From the perspective of Western medicine, the innovative tools, pointing to an awareness of the totality of human health, have arisen as a direct outcome of the Western medicine urge to penetrate phenotypes and to unravel the transcendent truth behind them. Western medicine has been nourished by the constant tension between the unknown and known, and imperfect and perfect[7, 8]. In the initiative of PPPM, the European Association for Predictive, Preventive and Personalised Medicine issued a timely white paper in 2013, summarizing the priorities of PPPM: ‘Healthcare in overview across the globe’, ‘PPPM in diabetes mellitus’; ‘Multimodal approaches in female healthcare’, ‘PPPM in cardiovascular diseases’, ‘PPPM in cancer’, ‘PPPM in neurodegenerative disease’, ‘Targeted prevention in nutrition, behaviour and physical activity’, ‘Anti ageing’, ‘Priorities of PPPM in dentistry’, ‘Patient specific modelling’, ‘Biomarker discovers, validation, standardization and practical application in medical practice’ and ‘Biobank’[31]. To achieve the goals, seven work groups (WG1-PPPM in Pre/Diabetes Care, WG2-PPPM in Cardiovascular Disease, WG3-PPPM in Cancer, WG4-PPPM in Neurological, Neuropsychiatric and Neurodegenerative Diseases, WG5-PPPM in Dental and Oral Pathologies, WG6-PPPM in Infectious Diseases and WG7-PPPM in Rare Diseases) were set accordingly in year 2013 to translate PPPM into practices; and the work group consists of 34 COST-, COST-near neighbour and COST international partner countries according to the European Cooperation in Science and Technology (COST) Trans-domain Proposal (TDP) guidelines[32].

In TCM on the other hand, the Chinese doctors direct their attention to the complete individual, including psychological aspects that western physicians often see as unrelated to a specific health and disease issue. All relevant information, including the symptoms as well as the patient's other general characteristics, is gathered and woven together until it forms what TCM called a ‘pattern of disharmony’[7, 8]. This pattern of disharmony describes a situation of ‘distress’ or ‘imbalance’ in a patient's body. The oriental diagnostic technique was described as ‘It does not turn up a specific disease entity or precise cause, but renders an almost poetic, yet workable, description of a whole person. The therapy then attempts to bring the configuration into balance, to restore harmony to the individual’[7]. Taking the merits of both disciplines, SHSQ-25 is the tool developed based on the combination of both TCM and Western medicine principles. An ongoing longitudinal SHS cohort survey (China Sub-optimal Health Cohort Study, COACS) consisting of 50,000 participants will provide a powerful health trial to use SHSQ-25 for its application to PPPM through patient stratification and therapy monitoring using innovative technologies of predictive diagnostics and prognosis: an effort of paradigm shift from reactive to predictive medicine.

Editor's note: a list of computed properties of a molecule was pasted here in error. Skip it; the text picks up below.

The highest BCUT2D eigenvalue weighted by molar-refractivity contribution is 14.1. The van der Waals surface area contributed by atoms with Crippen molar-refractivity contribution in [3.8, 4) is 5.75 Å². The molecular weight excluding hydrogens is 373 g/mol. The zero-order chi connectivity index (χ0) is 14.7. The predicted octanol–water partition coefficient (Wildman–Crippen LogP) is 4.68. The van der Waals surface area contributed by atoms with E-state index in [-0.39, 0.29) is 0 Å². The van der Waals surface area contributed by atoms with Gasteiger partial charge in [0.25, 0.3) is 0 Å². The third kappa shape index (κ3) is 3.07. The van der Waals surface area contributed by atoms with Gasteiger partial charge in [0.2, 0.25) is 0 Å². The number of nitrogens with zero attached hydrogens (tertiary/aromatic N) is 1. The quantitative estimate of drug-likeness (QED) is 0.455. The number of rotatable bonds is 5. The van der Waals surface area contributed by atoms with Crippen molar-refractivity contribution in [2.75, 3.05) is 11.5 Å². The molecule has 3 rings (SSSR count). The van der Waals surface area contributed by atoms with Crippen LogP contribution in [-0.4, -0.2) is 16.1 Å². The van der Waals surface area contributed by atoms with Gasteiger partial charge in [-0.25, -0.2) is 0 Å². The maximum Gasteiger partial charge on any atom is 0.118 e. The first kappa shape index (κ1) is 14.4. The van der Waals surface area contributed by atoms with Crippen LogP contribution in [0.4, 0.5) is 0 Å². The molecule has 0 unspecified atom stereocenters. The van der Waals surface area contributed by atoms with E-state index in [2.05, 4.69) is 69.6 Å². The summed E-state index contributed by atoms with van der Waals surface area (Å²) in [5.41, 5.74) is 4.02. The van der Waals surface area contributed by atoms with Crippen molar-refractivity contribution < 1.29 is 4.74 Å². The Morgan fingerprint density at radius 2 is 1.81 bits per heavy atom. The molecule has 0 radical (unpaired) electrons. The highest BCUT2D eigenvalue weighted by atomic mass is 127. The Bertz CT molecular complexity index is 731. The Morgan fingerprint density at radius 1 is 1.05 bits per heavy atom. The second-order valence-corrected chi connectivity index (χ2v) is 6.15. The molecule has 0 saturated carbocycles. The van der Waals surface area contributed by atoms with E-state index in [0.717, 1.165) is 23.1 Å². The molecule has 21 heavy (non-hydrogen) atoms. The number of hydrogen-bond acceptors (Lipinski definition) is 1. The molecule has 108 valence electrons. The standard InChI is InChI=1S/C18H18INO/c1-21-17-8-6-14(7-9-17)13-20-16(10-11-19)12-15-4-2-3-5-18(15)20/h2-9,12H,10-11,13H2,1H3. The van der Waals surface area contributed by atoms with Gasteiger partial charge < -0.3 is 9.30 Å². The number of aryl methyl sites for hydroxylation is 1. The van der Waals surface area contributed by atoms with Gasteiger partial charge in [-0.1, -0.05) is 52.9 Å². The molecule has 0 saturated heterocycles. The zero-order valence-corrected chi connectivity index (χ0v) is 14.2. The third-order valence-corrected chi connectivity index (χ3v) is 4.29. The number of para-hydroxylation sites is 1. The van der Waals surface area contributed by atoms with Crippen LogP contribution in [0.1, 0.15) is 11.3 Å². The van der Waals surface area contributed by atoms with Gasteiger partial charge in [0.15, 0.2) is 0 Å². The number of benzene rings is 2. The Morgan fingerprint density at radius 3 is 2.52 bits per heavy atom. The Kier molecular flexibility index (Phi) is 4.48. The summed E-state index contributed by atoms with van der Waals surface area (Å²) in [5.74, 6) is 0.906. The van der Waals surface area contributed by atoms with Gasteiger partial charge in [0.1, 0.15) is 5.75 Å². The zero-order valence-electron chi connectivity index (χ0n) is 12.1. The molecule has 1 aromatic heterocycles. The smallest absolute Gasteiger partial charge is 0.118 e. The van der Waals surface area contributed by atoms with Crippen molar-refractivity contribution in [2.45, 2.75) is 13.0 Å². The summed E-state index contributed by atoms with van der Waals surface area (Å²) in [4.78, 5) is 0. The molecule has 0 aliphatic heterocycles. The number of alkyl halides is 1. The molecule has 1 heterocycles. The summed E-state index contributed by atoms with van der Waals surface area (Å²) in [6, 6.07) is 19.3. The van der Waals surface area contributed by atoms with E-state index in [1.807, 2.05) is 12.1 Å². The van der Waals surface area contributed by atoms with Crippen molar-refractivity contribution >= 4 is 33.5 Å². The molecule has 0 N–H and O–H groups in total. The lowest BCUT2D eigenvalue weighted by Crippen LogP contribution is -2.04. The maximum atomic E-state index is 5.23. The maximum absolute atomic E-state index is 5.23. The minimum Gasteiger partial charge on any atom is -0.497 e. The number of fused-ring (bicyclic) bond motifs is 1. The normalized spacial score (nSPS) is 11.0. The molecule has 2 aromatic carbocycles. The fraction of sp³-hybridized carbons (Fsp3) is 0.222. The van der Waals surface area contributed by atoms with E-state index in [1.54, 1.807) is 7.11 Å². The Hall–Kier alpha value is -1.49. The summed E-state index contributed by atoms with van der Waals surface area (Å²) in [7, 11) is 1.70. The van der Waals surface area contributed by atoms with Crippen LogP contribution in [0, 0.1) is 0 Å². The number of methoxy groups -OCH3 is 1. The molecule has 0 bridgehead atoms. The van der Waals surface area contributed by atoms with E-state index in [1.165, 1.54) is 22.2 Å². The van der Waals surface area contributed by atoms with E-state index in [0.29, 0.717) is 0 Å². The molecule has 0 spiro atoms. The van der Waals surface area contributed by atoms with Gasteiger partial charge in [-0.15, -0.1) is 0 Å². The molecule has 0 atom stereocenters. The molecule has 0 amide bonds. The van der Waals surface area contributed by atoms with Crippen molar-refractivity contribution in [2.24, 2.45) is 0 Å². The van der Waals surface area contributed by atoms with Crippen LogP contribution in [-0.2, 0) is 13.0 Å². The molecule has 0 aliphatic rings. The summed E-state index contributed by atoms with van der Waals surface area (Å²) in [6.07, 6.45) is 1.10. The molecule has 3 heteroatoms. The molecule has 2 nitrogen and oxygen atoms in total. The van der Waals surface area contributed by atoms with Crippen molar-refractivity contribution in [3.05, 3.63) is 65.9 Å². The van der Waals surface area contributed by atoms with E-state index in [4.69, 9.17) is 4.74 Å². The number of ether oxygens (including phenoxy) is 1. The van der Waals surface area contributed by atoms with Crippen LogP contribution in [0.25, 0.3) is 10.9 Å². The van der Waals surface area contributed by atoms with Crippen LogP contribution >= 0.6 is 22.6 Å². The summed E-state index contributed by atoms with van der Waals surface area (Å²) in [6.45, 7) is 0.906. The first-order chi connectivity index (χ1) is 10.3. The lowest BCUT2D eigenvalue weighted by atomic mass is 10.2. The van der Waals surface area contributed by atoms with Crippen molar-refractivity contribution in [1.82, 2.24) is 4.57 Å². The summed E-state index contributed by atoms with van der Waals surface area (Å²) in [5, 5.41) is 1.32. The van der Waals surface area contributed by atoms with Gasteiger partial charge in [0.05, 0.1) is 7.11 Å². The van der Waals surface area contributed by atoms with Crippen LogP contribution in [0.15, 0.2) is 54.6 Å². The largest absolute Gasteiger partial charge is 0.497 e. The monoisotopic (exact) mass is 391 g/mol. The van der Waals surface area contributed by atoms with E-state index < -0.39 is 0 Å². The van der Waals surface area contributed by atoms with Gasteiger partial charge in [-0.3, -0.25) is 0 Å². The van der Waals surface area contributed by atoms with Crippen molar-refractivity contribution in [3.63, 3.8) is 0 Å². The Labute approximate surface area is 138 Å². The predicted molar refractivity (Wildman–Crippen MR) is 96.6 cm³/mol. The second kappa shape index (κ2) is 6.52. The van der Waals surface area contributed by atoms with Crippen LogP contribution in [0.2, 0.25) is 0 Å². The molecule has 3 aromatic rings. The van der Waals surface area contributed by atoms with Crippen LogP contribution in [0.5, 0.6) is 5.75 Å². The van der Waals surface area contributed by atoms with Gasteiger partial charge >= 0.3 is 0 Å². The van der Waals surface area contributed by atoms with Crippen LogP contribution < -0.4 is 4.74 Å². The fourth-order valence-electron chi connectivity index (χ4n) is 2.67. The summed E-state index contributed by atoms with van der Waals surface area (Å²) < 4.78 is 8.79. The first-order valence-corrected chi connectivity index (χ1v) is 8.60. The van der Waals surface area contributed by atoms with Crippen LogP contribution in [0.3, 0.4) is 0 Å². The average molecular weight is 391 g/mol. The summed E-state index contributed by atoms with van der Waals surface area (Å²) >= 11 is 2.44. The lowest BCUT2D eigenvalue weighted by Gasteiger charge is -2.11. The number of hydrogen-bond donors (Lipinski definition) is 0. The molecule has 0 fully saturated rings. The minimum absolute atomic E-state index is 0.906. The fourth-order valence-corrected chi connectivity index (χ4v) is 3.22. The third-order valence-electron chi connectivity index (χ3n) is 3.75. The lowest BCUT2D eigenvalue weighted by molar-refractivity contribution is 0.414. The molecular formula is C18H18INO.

Conclusion

The questionnaire SHSQ-25 congregated into a score (five health domains with 25 components) which could significantly distinguish among several abnormal conditions and could be used as an effective instrument for PPPM practice.

Notes

Acknowledgements

The authors thank the participants for their participation in the survey and also acknowledge the financial support by grants from the National ‘12th Five-Year’ Plan for Science and Technology Support–China (2012BAI37B03), Mason Foundation National Medical Program–ANZ–Australia (CT21946), the Australia-China Science and Research Fund (ACSRF06444), the National Natural Science Foundation of China (81273170, 30771193), ECU Industry Collaboration Scheme 2013 (G1001368) and EU-fp7 (Pain-Omics 602730). Professor WW is supported by the Importation and Development of High-Calibre Talents Project of Beijing Municipal Institutions.

Supplementary material

13167_2014_5198_MOESM1_ESM.pdf (184 kb)
Additional file 1: The SHSQ-25 questionnaire. (PDF 184 KB)
13167_2014_5198_MOESM2_ESM.tif (320 kb)
Authors’ original file for figure 1
13167_2014_5198_MOESM3_ESM.pdf (86 kb)
Authors’ original file for figure 2
13167_2014_5198_MOESM4_ESM.pdf (74 kb)
Authors’ original file for figure 3
13167_2014_5198_MOESM5_ESM.pdf (110 kb)
Authors’ original file for figure 4

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© Wang et al.; licensee BioMed Central Ltd. 2014

This article is published under license to BioMed Central Ltd. This is an Open Access article distributed under the terms of the Creative Commons Attribution License (http://creativecommons.org/licenses/by/2.0), which permits unrestricted use, distribution, and reproduction in any medium, provided the original work is properly cited. The Creative Commons Public Domain Dedication waiver (http://creativecommons.org/publicdomain/zero/1.0/) applies to the data made available in this article, unless otherwise stated.

Authors and Affiliations

  1. 1.School of Medical SciencesEdith Cowan UniversityPerthAustralia
  2. 2.Municipal Key Laboratory of Clinical Epidemiology, School of Public HealthCapital Medical UniversityBeijingChina